On 10 February the Government declared a national drought disaster, with 23 of 47 counties affected. The number of food insecure people more than doubled – from 1.3 million to 2.6 million. Some 465,595 children between 6 and 59 months old are acutely malnourished. The latest nutrition surveys show that Turkana North, North Horr (Marsabit), and Mandera County have GAM rates above 30 per cent. Turkana Central, Turkana South, Turkana West, Laisamis, East Pokot, and Isiolo County have GAM rates between 15 and 29 per cent.
Water shortages are one of the largest challenges for people, livestock and crop cultivation. The Ministry of Water and Irrigation estimates that a total of 2.7 million people are in urgent need of safe drinking water. People have to travel further to access water: for example in Baringo household walk three times longer than normal.
As a result of the drought and water shortages, terms of trade are declining sharply for pastoralists, contributing to rising food insecurity and malnutrition. Livestock prices have dropped by up to 90 per cent in some areas. Pastoralist communities in Turkana, Marsabit, Samburu and Mandera counties are reporting large numbers of animal deaths. Household production of milk and meat is low and the price of milk and other dairy products has skyrocketed. This means that protein-rich food is increasingly out of reach of vulnerable pastoralists. Maize production in the coastal areas decreased by 99 per cent compared to the long term average. Food consumption patterns are deteriorating, with many households in cross-border areas skipping meals and eating less when they do eat.
Loss of livestock assets, increasing food prices and lack of water are triggering negative coping mechanisms among pastoral and agro-pastoral communities. Poverty and destitution are driving families to migrate into informal relief camps or cities. Child protection risks in drought-affected areas are increasing: There is already an observed increase in the number of street children in urban centers. With increased movements of people in search of water and pasture, one key concern is children being separated from their families. Data collected by UNICEF from ten affected counties indicates that close to 175,000 children are not attending pre-primary and primary schools due to the drought’s impact. Incidents of physical, sexual, and other forms of gender-based violence often increase during emergencies. During the 2011 Horn of Africa crisis, girls and women were disproportionately affected. For example in Turkana, many girls were sold into marriage in exchange for livestock, or dropped out of school to support their families.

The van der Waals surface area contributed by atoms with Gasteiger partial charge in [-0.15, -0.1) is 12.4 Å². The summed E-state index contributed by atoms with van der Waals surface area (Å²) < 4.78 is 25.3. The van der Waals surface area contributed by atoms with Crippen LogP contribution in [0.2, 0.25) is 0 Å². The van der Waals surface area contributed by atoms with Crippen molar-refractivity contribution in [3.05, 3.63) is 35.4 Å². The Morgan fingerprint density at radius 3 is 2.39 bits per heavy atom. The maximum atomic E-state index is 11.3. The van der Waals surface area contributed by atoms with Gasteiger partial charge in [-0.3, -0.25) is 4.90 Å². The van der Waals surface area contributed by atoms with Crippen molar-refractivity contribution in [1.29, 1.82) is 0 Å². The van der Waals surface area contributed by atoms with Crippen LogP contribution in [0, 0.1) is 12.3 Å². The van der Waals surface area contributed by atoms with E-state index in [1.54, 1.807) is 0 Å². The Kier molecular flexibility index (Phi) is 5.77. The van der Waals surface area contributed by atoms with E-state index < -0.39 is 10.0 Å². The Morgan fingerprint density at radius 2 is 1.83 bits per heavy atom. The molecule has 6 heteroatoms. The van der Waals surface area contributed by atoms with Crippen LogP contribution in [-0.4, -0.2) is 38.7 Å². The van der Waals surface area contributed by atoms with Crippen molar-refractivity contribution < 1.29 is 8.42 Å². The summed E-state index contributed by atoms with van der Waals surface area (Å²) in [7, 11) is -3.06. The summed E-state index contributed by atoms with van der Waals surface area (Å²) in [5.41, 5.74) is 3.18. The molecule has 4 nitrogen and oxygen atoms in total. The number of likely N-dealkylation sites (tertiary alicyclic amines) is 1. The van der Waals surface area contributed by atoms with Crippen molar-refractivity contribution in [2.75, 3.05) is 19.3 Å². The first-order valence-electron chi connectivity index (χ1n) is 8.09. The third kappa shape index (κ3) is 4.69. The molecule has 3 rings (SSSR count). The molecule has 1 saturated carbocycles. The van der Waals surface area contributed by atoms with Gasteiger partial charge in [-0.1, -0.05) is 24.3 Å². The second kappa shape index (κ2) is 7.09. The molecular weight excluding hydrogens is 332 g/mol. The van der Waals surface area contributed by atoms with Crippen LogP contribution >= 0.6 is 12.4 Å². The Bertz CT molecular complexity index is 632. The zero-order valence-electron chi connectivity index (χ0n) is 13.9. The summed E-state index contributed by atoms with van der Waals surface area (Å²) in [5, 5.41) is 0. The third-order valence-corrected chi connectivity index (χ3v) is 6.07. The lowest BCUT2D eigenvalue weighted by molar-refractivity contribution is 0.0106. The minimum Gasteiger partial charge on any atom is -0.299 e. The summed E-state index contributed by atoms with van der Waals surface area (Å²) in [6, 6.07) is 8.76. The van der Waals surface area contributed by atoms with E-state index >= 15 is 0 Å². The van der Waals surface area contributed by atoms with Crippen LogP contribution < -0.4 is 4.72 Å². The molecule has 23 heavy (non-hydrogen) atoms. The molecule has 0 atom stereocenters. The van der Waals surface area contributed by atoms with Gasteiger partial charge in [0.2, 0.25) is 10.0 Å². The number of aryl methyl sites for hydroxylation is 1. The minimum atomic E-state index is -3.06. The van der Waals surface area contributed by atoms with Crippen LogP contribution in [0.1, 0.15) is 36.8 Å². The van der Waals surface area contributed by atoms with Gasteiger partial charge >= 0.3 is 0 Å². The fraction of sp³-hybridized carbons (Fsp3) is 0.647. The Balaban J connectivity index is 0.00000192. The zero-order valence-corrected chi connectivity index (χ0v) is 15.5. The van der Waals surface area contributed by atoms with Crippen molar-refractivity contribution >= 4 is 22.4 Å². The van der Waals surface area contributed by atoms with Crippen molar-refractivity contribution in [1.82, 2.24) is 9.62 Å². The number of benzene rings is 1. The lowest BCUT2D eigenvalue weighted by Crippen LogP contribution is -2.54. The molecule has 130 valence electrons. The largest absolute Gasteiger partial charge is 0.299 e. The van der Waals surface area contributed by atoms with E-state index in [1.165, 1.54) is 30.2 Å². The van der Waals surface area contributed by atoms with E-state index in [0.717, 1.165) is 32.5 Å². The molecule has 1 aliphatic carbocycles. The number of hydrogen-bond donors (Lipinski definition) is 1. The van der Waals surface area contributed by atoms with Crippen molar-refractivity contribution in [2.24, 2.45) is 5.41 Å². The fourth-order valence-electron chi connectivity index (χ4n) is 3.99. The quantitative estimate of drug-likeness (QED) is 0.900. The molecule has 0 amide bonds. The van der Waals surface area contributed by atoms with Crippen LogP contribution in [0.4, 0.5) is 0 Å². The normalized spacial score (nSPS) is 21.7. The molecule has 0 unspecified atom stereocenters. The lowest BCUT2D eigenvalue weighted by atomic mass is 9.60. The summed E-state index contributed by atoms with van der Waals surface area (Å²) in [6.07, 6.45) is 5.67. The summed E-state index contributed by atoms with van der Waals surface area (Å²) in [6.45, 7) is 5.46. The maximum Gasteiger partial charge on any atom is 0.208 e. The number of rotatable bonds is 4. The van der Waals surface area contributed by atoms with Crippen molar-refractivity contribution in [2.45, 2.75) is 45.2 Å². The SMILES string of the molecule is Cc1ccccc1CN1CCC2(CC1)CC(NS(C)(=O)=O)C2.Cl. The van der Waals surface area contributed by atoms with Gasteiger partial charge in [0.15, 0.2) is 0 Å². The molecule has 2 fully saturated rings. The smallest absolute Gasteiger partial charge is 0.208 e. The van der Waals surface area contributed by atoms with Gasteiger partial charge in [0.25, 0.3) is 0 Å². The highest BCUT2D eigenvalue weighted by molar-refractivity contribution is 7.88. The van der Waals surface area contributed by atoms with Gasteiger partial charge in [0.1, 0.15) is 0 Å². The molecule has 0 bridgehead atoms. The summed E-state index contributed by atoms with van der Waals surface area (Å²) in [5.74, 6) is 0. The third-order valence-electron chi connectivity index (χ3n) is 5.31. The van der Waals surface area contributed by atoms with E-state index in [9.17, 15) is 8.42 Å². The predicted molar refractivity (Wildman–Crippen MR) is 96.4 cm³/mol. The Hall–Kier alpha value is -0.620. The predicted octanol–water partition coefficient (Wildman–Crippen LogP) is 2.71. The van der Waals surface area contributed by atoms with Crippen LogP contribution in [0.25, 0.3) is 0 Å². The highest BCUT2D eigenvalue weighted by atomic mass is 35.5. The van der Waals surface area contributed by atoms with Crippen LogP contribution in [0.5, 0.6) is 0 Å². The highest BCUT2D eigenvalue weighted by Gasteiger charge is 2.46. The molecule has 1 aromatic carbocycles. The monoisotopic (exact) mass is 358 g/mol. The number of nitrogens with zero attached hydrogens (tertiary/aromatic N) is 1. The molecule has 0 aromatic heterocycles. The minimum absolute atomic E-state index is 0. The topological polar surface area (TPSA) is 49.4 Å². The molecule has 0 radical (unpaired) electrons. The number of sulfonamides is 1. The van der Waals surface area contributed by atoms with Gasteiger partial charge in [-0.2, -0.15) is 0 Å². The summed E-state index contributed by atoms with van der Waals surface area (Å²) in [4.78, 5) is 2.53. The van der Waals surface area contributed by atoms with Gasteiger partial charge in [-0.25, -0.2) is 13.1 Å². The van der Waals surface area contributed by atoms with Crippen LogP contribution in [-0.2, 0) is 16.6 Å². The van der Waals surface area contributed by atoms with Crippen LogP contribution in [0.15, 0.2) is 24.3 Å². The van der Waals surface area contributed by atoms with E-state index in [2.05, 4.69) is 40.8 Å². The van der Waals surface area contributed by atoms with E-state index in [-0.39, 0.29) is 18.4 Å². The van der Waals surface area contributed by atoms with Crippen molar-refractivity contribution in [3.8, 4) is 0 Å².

The Government’s drought response plan runs from November 2016 to July 2017, requiring US$ 213 million to support 2.7 million drought-affected people. Of these requirements, the Government has committed to funding nearly 54 per cent (US$ 109 million), leaving a funding gap of US$ 104 million. Additionally, the Government has indicated that the financial requirements for May to July are likely to be much higher than initially anticipated. The Government response focuses on food security, water and sanitation, health and nutrition, peace and security, agriculture and livestock, and education.
On 16 March, the United Nations and humanitarian partners launched the Kenya Drought Flash Appeal. The appeal calls for US$ 166 million to reach 2.6 million people with life-saving assistance and protection between March and December 2017. The Flash Appeal complements the Government's nine-month response plan (November 2016 - July 2017), and in addition focuses on funding needs for the period between August and December 2017, which is not covered by the Government's drought response plan.
One of the most immediate challenges is a break in the supply of nutritional items due to delays in the Ministry of Health purchasing of ready-to-use supplementary food / fortified food which have been pending since early December. WFP and UNICEF are supporting the Government to find faster procurement options. Secondly, it is estimated that a majority of early childhood and primary schools have not received food for school feeding programmes, leading to a decrease in school enrolment and attendance, increasing protection concerns for these children.
|Business Guide: How to Help|
|National Drought Early Warning bulletin 2017|
|Kenya 2016 Short Rains Assessment report|
(UPDATED: 16 March 2017)